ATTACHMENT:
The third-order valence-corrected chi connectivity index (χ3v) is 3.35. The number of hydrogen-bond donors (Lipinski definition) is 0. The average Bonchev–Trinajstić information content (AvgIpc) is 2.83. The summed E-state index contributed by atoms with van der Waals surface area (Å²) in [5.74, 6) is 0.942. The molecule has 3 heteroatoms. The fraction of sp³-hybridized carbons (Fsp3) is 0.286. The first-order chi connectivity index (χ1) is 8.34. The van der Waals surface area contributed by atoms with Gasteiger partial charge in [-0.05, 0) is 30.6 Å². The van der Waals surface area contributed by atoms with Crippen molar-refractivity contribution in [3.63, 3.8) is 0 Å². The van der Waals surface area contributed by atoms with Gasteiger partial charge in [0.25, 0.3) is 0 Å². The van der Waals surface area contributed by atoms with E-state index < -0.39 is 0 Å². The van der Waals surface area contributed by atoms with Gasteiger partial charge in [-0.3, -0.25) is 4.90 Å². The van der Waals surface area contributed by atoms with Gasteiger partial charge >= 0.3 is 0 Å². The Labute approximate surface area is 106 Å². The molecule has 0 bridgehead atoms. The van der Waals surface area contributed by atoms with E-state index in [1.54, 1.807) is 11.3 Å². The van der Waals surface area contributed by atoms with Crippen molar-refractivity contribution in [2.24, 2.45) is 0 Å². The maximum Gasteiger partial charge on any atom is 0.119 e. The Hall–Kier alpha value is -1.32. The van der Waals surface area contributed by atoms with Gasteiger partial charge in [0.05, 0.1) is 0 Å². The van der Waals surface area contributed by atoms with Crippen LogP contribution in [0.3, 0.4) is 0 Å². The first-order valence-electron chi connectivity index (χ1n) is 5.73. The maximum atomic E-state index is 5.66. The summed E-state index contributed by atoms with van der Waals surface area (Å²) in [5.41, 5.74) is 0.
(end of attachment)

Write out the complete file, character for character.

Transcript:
The third-order valence-corrected chi connectivity index (χ3v) is 3.35. The number of hydrogen-bond donors (Lipinski definition) is 0. The average Bonchev–Trinajstić information content (AvgIpc) is 2.83. The summed E-state index contributed by atoms with van der Waals surface area (Å²) in [5.74, 6) is 0.942. The molecule has 3 heteroatoms. The fraction of sp³-hybridized carbons (Fsp3) is 0.286. The first-order chi connectivity index (χ1) is 8.34. The van der Waals surface area contributed by atoms with Gasteiger partial charge in [-0.05, 0) is 30.6 Å². The van der Waals surface area contributed by atoms with Crippen molar-refractivity contribution in [3.63, 3.8) is 0 Å². The van der Waals surface area contributed by atoms with Gasteiger partial charge in [0.25, 0.3) is 0 Å². The van der Waals surface area contributed by atoms with E-state index < -0.39 is 0 Å². The van der Waals surface area contributed by atoms with Gasteiger partial charge in [-0.3, -0.25) is 4.90 Å². The van der Waals surface area contributed by atoms with Gasteiger partial charge >= 0.3 is 0 Å². The Labute approximate surface area is 106 Å². The molecule has 0 bridgehead atoms. The van der Waals surface area contributed by atoms with E-state index in [1.54, 1.807) is 11.3 Å². The van der Waals surface area contributed by atoms with Crippen molar-refractivity contribution in [2.24, 2.45) is 0 Å². The maximum Gasteiger partial charge on any atom is 0.119 e. The Hall–Kier alpha value is -1.32. The van der Waals surface area contributed by atoms with Gasteiger partial charge in [0.05, 0.1) is 0 Å². The van der Waals surface area contributed by atoms with Crippen LogP contribution in [0.3, 0.4) is 0 Å². The first-order valence-electron chi connectivity index (χ1n) is 5.73. The maximum atomic E-state index is 5.66. The summed E-state index contributed by atoms with van der Waals surface area (Å²) in [5.41, 5.74) is 0.